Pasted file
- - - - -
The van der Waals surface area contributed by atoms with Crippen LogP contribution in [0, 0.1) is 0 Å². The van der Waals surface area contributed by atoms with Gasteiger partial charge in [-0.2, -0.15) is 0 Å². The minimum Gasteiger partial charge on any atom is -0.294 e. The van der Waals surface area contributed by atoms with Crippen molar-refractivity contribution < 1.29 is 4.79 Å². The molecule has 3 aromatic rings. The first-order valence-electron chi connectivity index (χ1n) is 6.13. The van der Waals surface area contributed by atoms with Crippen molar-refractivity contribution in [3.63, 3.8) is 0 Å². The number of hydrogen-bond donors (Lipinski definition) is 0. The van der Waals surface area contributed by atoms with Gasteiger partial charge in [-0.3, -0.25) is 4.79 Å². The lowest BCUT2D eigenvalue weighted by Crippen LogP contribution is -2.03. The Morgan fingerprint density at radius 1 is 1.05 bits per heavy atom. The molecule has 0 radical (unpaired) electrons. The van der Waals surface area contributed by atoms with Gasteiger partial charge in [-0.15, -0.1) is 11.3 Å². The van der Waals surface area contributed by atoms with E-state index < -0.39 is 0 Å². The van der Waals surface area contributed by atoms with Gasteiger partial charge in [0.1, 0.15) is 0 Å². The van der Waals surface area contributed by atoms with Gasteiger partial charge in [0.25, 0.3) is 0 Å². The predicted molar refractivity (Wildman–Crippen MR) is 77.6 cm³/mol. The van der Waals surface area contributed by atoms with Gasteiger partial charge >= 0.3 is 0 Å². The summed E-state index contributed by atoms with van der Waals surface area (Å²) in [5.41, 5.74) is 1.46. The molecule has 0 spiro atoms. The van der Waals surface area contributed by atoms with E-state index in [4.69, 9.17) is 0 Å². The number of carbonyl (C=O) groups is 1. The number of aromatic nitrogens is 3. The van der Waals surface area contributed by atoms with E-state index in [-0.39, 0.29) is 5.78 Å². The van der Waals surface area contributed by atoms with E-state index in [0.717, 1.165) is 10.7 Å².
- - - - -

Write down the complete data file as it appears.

The van der Waals surface area contributed by atoms with Crippen LogP contribution in [0, 0.1) is 0 Å². The van der Waals surface area contributed by atoms with Gasteiger partial charge in [-0.2, -0.15) is 0 Å². The minimum Gasteiger partial charge on any atom is -0.294 e. The van der Waals surface area contributed by atoms with Crippen molar-refractivity contribution < 1.29 is 4.79 Å². The molecule has 3 aromatic rings. The first-order valence-electron chi connectivity index (χ1n) is 6.13. The van der Waals surface area contributed by atoms with Crippen molar-refractivity contribution in [3.63, 3.8) is 0 Å². The number of hydrogen-bond donors (Lipinski definition) is 0. The van der Waals surface area contributed by atoms with Gasteiger partial charge in [-0.3, -0.25) is 4.79 Å². The lowest BCUT2D eigenvalue weighted by Crippen LogP contribution is -2.03. The Morgan fingerprint density at radius 1 is 1.05 bits per heavy atom. The molecule has 0 radical (unpaired) electrons. The van der Waals surface area contributed by atoms with Gasteiger partial charge in [-0.15, -0.1) is 11.3 Å². The van der Waals surface area contributed by atoms with E-state index < -0.39 is 0 Å². The van der Waals surface area contributed by atoms with Gasteiger partial charge in [0.1, 0.15) is 0 Å². The van der Waals surface area contributed by atoms with Gasteiger partial charge in [0.25, 0.3) is 0 Å². The predicted molar refractivity (Wildman–Crippen MR) is 77.6 cm³/mol. The van der Waals surface area contributed by atoms with Gasteiger partial charge >= 0.3 is 0 Å². The summed E-state index contributed by atoms with van der Waals surface area (Å²) in [5.41, 5.74) is 1.46. The molecule has 0 spiro atoms. The van der Waals surface area contributed by atoms with E-state index in [4.69, 9.17) is 0 Å². The number of carbonyl (C=O) groups is 1. The number of aromatic nitrogens is 3. The van der Waals surface area contributed by atoms with E-state index in [-0.39, 0.29) is 5.78 Å². The van der Waals surface area contributed by atoms with E-state index in [0.717, 1.165) is 10.7 Å².